Fresh campaign for Mukuru youth to get COVID-19 vaccine DigiRedio 15 September 2023

Fresh campaign for Mukuru youth to get COVID-19 vaccine

Fresh campaign for Mukuru youth to get COVID-19 vaccine. In the informal settlement of Mukuru Kwa Ruben, not many young people have received the COVID-19 vaccine. In Kwa Ruben, as with every part of Kenya, the youth make up the largest fraction of the population. Therefore, as Kenya works to achieve herd immunity, it is becoming increasingly clear that this section of the population needs to be immunised.

‘Herd immunity’ (or ‘population immunity’) is, according to the World Health Organisation (WHO), “the indirect protection from an infectious disease that happens when a population is immune either through vaccination or … a previous infection.” And since the latter way of acquiring herd immunity would involve large-scale infections and attendant large-scale sicknesses and deaths, only immunisation is the safer, sensible way.

Most Kenyan citizens in Kwa Ruben have been vaccinated. Yet the youth remain on the sidelines. “In 2020 when COVID-19 hit, most youth missed the vaccination campaign for a variety of reasons,” says Thomas Odhiambo, the manager of Ruben FM, the community radio station in Kwa Ruben. “First, the only vaccinating facility was located in Embakasi, some 20 kilometres away. Adults could go but the youth didn’t, partly because the disease was hardly touching that demography then.” The radio station solved the problem of distance by reaching out to the county government during the Makala ya Tumaini broadcast. The government decided to locate a vaccination terminal at Ruben Centre.

Since the youth were not viewed as being at risk, parents and guardians avoided the inconvenience of dragging them to Embakasi. “A majority of adults, having already been vaccinated, struggled to prioritise youth vaccination. These adults go to work in the Industrial Area from 6am to 6pm. Coupled with the challenging economic times, skipping work to take the youth to vaccinate against a disease that was no threat to them was clearly not an efficient expenditure of their time,” Odhiambo explains.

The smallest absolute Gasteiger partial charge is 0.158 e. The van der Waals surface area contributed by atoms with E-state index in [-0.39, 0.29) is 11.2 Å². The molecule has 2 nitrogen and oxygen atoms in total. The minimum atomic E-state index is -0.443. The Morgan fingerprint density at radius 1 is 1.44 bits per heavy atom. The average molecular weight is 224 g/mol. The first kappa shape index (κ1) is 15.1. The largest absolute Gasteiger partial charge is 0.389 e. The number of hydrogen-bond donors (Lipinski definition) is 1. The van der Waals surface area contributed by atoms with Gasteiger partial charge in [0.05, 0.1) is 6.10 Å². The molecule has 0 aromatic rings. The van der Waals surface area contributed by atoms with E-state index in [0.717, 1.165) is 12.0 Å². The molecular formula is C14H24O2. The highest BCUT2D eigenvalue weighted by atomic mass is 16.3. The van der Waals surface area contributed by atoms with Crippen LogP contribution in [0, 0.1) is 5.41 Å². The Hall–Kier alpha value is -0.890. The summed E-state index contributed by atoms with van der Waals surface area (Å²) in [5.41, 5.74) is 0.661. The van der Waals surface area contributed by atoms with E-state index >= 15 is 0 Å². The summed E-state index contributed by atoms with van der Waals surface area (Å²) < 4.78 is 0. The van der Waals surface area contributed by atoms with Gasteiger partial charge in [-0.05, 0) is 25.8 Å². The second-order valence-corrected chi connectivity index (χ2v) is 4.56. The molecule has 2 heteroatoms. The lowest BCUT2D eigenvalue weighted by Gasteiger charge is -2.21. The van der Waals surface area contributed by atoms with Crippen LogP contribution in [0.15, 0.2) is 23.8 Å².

Between 2021 and early 2022, large numbers of residents got vaccinated but from June to December of 2022 the numbers plummeted, according. The facility was registering only about one client weekly. Yet even at its peak, only an infinitesimal number of youth got vaccinated.

Recognising that the country would not achieve safety levels as long as the youth remained immune to the vaccination exercise, the Kenya government, working with UNICEF, has recently retooled its COVID-19 campaign. The initiative is titled COVID-19 “Vaccine Demand Creation Campaign for Adolescents and Young People.” “Persons aged 12- 17 years are eligible for vaccination with the Pfizer vaccine which is available at vaccination centres assigned by the Ministry of Health. Anyone 12 years and older can get the COVID-19 vaccine, including people with pre-existing conditions such as hypertension, diabetes, asthma, pulmonary, liver and kidney disease. If you are taking any medication such as blood thinners, inform your health provider before receiving the vaccine,” the campaign states.

“In our Makala program, CBCC (the implementing partner) sends dramas, messages and experts to talk about the vaccine. As a result, the attendances have improved and the health facility now averages 20 people seeking vaccination weekly,”

Thomas Odhiambo - Ruben FM

This campaign has reached Kwa Ruben slums through Ruben FM. He urges the government to not relent until the set targets are achieved. When the numbers plummeted previously, it was likely because the government relaxed information dissemination, he says. The intensity of information release, regularity of public announcements and the urgency to keep up the COVID-19 prevention protocols all dwindled. This, Odhimabo says, probably led to a belief that Covid 19 was no longer a threat, that perhaps the disease was finally dissipating. It coincided with a fall in demand for the vaccination. “We realise that to the public, the stream of information from the government denotes the urgency of the matter.”

He suggests that the government, WHO and CBCC take the campaign to schools and give parents sufficient information to help them make informed decisions in giving their consent. Additionally, he recommends at least a month of concentrated exclusive campaigns urging the youth to get vaccinated.

Write a comment
Your email address will not be published. Required fields are marked *